BMJ Case Reports 2017; doi:10.1136/bcr-2017-221591
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Allergic bronchopulmonary mycosis presenting as a new lung mass

  1. Labib Gilles Debiane1
  1. 1Department of Pulmonary Medicine, The University of Texas MD Anderson Cancer Center, Houston, Texas, USA
  2. 2Pulmonary Department, Clinica Alemana de Santiago SA, Vitacura, Metropolitan Region, Chile
  1. Correspondence to Dr Carlos A Jimenez, cajimenez{at}
  • Accepted 29 September 2017
  • Published 11 October 2017


A 69-year-old man with invasive pancreatic ductal adenocarcinoma underwent pancreaticoduodenectomy and adjuvant chemotherapy. Three years later, a right upper lobe (RUL) lung mass was noted on surveillance imaging, suspicious for disease recurrence. He was treated for bronchitis and remained asymptomatic 4 months later with an unremarkable physical exam. Chest imaging (figure 1A,B) showed an RUL central mass with an infiltrative pattern of growth and right paratracheal adenopathy that is negative for malignancy on endobronchial ultrasound-guided needle aspiration. Bronchoalveolar lavage and brushing grew branching septate hyphae identified as Bipolaris species. The presence of cylindrical bronchiectasis with bronchial wall thickening, mucus plugging, peripheral eosinophilia (810 cells/µL), elevated total serum immunoglobulin E (422.6 IU/mL) and negative aspergillus antibodies suggested allergic bronchopulmonary mycosis (ABPM) caused by Bipolaris species. After 3 months of therapy with prednisone and posaconazole, the mass-like consolidation was completely resolved (figure 1C,D).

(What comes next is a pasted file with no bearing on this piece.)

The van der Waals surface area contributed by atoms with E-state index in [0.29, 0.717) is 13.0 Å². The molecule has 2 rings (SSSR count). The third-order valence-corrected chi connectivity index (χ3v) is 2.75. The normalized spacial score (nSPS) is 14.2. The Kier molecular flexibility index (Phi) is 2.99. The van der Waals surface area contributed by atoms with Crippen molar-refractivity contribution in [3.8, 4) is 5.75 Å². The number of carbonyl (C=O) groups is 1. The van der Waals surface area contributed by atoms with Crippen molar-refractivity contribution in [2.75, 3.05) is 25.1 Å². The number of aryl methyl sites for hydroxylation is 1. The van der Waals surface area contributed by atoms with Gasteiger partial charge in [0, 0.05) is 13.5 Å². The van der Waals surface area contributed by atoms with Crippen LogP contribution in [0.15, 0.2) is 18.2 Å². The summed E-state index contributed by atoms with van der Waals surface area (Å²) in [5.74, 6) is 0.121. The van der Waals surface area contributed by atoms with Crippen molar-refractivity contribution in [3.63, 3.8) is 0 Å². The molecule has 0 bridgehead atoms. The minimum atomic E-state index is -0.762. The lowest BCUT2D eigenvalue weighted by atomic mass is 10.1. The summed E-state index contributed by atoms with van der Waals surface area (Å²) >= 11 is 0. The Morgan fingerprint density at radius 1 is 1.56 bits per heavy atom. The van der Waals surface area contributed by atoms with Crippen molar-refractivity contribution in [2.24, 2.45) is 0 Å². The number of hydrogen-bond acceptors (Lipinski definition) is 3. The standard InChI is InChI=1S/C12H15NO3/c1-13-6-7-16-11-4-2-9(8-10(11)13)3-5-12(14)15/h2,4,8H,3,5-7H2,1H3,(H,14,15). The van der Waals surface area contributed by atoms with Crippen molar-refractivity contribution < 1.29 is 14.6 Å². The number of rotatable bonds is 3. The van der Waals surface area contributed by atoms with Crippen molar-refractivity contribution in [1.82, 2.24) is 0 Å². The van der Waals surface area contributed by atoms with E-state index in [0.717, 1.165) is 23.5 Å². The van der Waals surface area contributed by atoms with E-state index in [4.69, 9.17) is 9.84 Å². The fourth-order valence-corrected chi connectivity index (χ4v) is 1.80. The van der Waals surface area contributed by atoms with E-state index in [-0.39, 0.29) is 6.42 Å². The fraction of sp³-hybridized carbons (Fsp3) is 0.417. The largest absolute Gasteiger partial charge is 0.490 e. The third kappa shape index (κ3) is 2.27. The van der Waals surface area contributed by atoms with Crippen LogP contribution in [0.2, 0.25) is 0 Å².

Figure 1

Chest CT scan depicting a new right upper lobe lung mass (*) with enlarged right lower paratracheal lymph node (arrow) on the mediastinal window (A) and the lung window (B) views. Three months following treatment of ABPM, there was complete resolution of the complex right upper lobe mass (C) with evidence of mild residual bronchial wall thickening and dilatation on the lung window view (D) as part of a degree of bronchiectasis (arrow). ABPM, allergic bronchopulmonary mycosis.

ABPM is a pulmonary hypersensitivity disease induced by colonisation of a fungus in the airways.1 While commonly attributed to Aspergillus species, other fungi including Bipolaris have been reported to cause ABPM.1 In our case, ABPM, a rare disease, was mimicking metastatic lung disease. The approach to emerging lung masses in patients with cancer undergoing surveillance remains a challenge. While cancer recurrence is invariably the focus of attention, clinicians should be aware of the differential diagnosis for new lung masses. A primary lung malignancy should always be considered in addition to non-malignant aetiologies such as fungal and mycobacterial infections,2 radiotherapy side effects3 and granulomatous diseases.

Learning points

  • Allergic bronchopulmonary mycosis (ABPM) can mimic metastatic lung disease in patients with previously treated solid malignancy, and high degree of clinical suspicion is needed.

  • New radiological findings in patients with cancer undergoing surveillance have a broad differential diagnosis, and tissue confirmation is often needed to rule out recurrence of disease.

  • ABPM diagnosis criteria include peripheral eosinophilia, cylindrical bronchiectasis with bronchial wall thickening, mucus plugging and elevated IgE.


  • Contributors CAJ had the original idea to publish this interesting case, after the encounter and treating this patient at MD Anderson Cancer Center and follow his recovery (conception). ML and LGD were guided by CAJ to minimise a year of patient’s history in few words and selecting the best images to complete the case (reporting and planning). MV with wide experience publishing in renowned journals, edited the case before the final presentation.

  • Competing interests None declared.

  • Patient consent Obtained.

  • Provenance and peer review Not commissioned; externally peer reviewed.


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